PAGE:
A Shifting Burden
As Knox County Commission prepares to pass its 20th straight budget with no property tax increase, we look at what that means for county revenues and property owners.
by jesse fox mayshark • June 6, 2019
knox county mayor glenn jacobs presents his 2019-20 budget proposal on may 1, 2019, at central high school.
When Knox County Commission meets at 4 p.m. today to vote on the county budget for 2019-20, commissioners may discuss or make changes to some parts of county Mayor Glenn Jacobs’ proposed spending plan.
During the past two decades, property tax revenues have declined as a share of the total Knox County budget.
But one thing they are almost certain not to change is the county’s property tax rate. That means the county will adopt its 20th consecutive budget without a property tax hike -- an impressive run, considering that in that time the county has added an estimated 80,000 people and built several new schools.
An analysis of county budgets going back to 2000 shows the effects of that rigorous budgeting, for taxpayers and the county government’s revenue streams.
Although property tax remains the largest single source of county funding, it has declined as a share of revenue from about 38 percent to less than a third. And adjusted for inflation, the median county homeowner is paying about 11 percent less in property taxes now than in 2000.
Meanwhile, the share of the county budget made up by state revenues -- which mostly come in the form of school funding under the Basic Education Program (BEP) -- has risen from 26 percent to 29 percent. Sales taxes have remained fairly steady at about 20 percent of total county revenues.
A Falling Tax Rate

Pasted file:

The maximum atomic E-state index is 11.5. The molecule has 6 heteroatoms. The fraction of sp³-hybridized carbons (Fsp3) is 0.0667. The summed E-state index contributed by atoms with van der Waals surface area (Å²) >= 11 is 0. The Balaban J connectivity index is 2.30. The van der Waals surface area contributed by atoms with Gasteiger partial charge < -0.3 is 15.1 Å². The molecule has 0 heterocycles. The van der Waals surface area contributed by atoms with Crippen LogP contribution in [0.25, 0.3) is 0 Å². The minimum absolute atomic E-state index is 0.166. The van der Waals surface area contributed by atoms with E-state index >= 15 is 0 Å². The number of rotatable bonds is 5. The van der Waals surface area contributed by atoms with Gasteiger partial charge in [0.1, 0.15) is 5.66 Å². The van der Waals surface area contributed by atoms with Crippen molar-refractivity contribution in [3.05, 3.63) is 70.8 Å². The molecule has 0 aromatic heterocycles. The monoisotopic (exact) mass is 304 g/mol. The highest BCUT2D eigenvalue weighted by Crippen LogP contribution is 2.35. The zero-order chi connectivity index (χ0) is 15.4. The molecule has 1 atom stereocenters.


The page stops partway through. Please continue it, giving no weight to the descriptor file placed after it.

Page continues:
One of the biggest differences between the proposed budget and the one adopted in 1999-2000 is the property tax rate itself.
Twenty years ago, under former County Executive Tommy Schumpert, County Commission raised the county tax rate to $3.32 per $100 of assessed value. This year, that rate will be $2.12, a 36 percent drop from 2000.
How has it fallen so drastically?
Property tax is the most complicated local government revenue stream. Sales tax is relatively straightforward: A consumer pays a set rate per dollar on each item subject to the tax. The state sales tax rate in Tennessee is 7 percent, and Knox County and Knoxville add another 2.25 percent “local option” tax on top.
Sales tax closely tracks inflation, since as certain items become more expensive, the amount of tax collected on them goes up as well.
Not so with the property tax. The tax is based on a percentage of each property’s appraised value, as determined every four years by the county property assessor’s office. Residential properties are assessed at 25 percent of their total value, and commercial properties at 40 percent.
But neither the county nor city governments are permitted to gain revenue through reappraisal. If the overall value of property in the county rises during the quadrennial survey, then the local governments have to adjust their tax rates downward so that they are still receiving the same amount of revenue as before.